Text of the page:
Twentieth century philosophy
|Name: R.M. Hare|
|Birth: March 21, 1919|
|Death: January 29, 2002|
|School/tradition: Analytic philosophy|
|Immanuel Kant, A. J. Ayer, J.L. Austin, Ludwig Wittgenstein||Peter Singer, Bernard Williams, Thomas Hurka, Brad Hooker|
Richard Mervyn Hare (March 21, 1919 – January 29, 2002) was an English moral philosopher who held the post of White's Professor of Moral Philosophy at the University of Oxford from 1966 until 1983, and then taught for a number of years at the University of Florida. His meta-ethical theories were influential during the second half of the twentieth century. Indeed, during that time, he was one of perhaps a half-dozen of the leading philosophers of ethics in the English speaking world.
Some of Hare's students, such as Brian McGuinness and Bernard Williams went on to become well-known philosophers themselves. The one who is perhaps best known outside philosophical circles, Peter Singer—known for his work in animal rights and animal liberation—has explicitly adopted many elements of Hare's thought.
Hare was born in Backwell, Somerset, and attended Rugby School in Warwickshire, followed in 1937, by Balliol College, Oxford, where he read Greats (Classics). Although he was a pacifist, he volunteered for service in the Royal Artillery and was taken as a prisoner of war by the Japanese from the fall of Singapore in 1942, to the end of the Second World War. This experience had a lasting impact on Hare's philosophical views, particularly his view that moral philosophy has an obligation to help people live their lives as moral beings (King 2004). His earliest work in philosophy, which has never been published, dates from this period, and in it he tried to develop a system that might "serve as a guide to life in the harshest conditions," according to The Independent.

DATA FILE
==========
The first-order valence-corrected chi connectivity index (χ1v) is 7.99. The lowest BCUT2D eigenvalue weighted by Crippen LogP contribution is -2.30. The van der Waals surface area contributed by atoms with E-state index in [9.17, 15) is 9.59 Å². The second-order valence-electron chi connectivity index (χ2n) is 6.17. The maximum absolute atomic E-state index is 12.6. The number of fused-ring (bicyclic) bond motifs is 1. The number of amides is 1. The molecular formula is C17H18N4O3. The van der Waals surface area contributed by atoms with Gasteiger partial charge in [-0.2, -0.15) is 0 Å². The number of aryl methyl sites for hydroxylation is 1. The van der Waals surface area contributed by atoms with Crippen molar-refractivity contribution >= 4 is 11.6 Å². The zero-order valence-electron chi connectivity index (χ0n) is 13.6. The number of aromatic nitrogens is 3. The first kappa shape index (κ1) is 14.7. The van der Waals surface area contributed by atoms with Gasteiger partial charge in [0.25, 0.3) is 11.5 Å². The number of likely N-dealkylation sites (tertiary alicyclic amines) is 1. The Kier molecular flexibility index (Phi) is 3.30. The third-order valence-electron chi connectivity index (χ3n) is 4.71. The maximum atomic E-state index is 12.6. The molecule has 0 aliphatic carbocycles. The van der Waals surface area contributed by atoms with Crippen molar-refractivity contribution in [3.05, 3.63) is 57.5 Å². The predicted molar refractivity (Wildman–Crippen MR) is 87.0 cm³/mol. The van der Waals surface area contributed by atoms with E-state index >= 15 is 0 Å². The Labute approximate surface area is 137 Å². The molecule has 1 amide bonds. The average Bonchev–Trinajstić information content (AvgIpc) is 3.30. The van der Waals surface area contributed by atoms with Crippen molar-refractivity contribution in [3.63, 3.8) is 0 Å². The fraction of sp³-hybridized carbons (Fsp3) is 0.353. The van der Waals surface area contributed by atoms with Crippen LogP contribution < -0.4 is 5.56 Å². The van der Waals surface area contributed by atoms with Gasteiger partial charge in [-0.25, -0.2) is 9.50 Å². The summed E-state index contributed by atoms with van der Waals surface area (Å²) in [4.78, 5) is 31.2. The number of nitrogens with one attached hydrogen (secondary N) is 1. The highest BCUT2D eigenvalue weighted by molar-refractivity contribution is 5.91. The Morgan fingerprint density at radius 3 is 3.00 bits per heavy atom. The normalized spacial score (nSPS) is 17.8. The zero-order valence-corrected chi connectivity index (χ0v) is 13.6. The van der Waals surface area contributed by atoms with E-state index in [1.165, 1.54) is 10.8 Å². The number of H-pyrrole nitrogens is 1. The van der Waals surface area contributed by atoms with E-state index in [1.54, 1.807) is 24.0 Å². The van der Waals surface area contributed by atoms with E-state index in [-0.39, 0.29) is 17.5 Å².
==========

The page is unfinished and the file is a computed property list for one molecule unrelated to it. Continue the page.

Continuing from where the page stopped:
He returned to Oxford after the war, and in 1947, married Catherine Verney, a marriage that produced one son and three daughters. (Hare's son, John E. Hare, is also a philosopher.) He was elected fellow and tutor in philosophy at Balliol from 1947–1996; honorary fellow at Balliol from 1974-2002; and was appointed Wilde Lecturer in Natural Religion, 1963–66; and White's Professor of Moral Philosophy, 1966–1983, which accompanied a move to Corpus Christi College, Oxford. He left Oxford in 1983, to become Graduate Research Professor of Philosophy at the University of Florida at Gainseville, a post he held until 1994.
He died in Ewelme, Oxfordshire, on January 29, 2002, after suffering a series of strokes.
A product of his time, Hare was greatly influenced by the emotivism of A. J. Ayer and Charles L. Stevenson, the ordinary language philosophy of J. L. Austin, the later philosophy of Ludwig Wittgenstein, utilitarianism, and Immanuel Kant.